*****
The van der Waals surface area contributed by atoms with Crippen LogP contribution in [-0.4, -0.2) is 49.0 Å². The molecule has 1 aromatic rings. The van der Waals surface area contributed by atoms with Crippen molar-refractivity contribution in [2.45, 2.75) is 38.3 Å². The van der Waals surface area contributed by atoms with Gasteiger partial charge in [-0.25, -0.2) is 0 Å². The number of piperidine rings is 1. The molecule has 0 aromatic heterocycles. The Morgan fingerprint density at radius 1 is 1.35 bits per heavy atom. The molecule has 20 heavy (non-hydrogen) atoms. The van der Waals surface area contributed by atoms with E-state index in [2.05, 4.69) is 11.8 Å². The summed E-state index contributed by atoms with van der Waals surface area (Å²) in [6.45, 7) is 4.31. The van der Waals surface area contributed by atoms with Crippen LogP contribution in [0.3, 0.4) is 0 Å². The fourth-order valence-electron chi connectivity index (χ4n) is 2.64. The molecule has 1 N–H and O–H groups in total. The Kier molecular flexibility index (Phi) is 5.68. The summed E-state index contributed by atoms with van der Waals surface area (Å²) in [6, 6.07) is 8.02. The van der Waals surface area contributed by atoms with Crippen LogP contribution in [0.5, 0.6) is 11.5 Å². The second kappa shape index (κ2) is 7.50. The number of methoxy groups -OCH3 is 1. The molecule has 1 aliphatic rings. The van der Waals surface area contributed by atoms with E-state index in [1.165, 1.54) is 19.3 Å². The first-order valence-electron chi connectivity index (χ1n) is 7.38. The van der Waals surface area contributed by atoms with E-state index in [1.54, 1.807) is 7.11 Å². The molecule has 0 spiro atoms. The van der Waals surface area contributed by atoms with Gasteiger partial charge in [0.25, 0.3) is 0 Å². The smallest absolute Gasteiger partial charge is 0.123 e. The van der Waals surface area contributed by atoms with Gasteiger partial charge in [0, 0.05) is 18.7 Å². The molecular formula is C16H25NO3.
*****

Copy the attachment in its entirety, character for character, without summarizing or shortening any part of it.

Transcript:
The van der Waals surface area contributed by atoms with Crippen LogP contribution in [-0.4, -0.2) is 49.0 Å². The molecule has 1 aromatic rings. The van der Waals surface area contributed by atoms with Crippen molar-refractivity contribution in [2.45, 2.75) is 38.3 Å². The van der Waals surface area contributed by atoms with Gasteiger partial charge in [-0.25, -0.2) is 0 Å². The number of piperidine rings is 1. The molecule has 0 aromatic heterocycles. The Morgan fingerprint density at radius 1 is 1.35 bits per heavy atom. The molecule has 20 heavy (non-hydrogen) atoms. The van der Waals surface area contributed by atoms with E-state index in [2.05, 4.69) is 11.8 Å². The summed E-state index contributed by atoms with van der Waals surface area (Å²) in [6.45, 7) is 4.31. The van der Waals surface area contributed by atoms with Crippen LogP contribution in [0.3, 0.4) is 0 Å². The fourth-order valence-electron chi connectivity index (χ4n) is 2.64. The molecule has 1 N–H and O–H groups in total. The Kier molecular flexibility index (Phi) is 5.68. The summed E-state index contributed by atoms with van der Waals surface area (Å²) in [6, 6.07) is 8.02. The van der Waals surface area contributed by atoms with Crippen LogP contribution in [0.5, 0.6) is 11.5 Å². The second kappa shape index (κ2) is 7.50. The number of methoxy groups -OCH3 is 1. The molecule has 1 aliphatic rings. The van der Waals surface area contributed by atoms with E-state index in [1.165, 1.54) is 19.3 Å². The first-order valence-electron chi connectivity index (χ1n) is 7.38. The van der Waals surface area contributed by atoms with E-state index in [1.54, 1.807) is 7.11 Å². The molecule has 0 spiro atoms. The van der Waals surface area contributed by atoms with Gasteiger partial charge in [0.25, 0.3) is 0 Å². The smallest absolute Gasteiger partial charge is 0.123 e. The van der Waals surface area contributed by atoms with Gasteiger partial charge in [0, 0.05) is 18.7 Å². The molecular formula is C16H25NO3.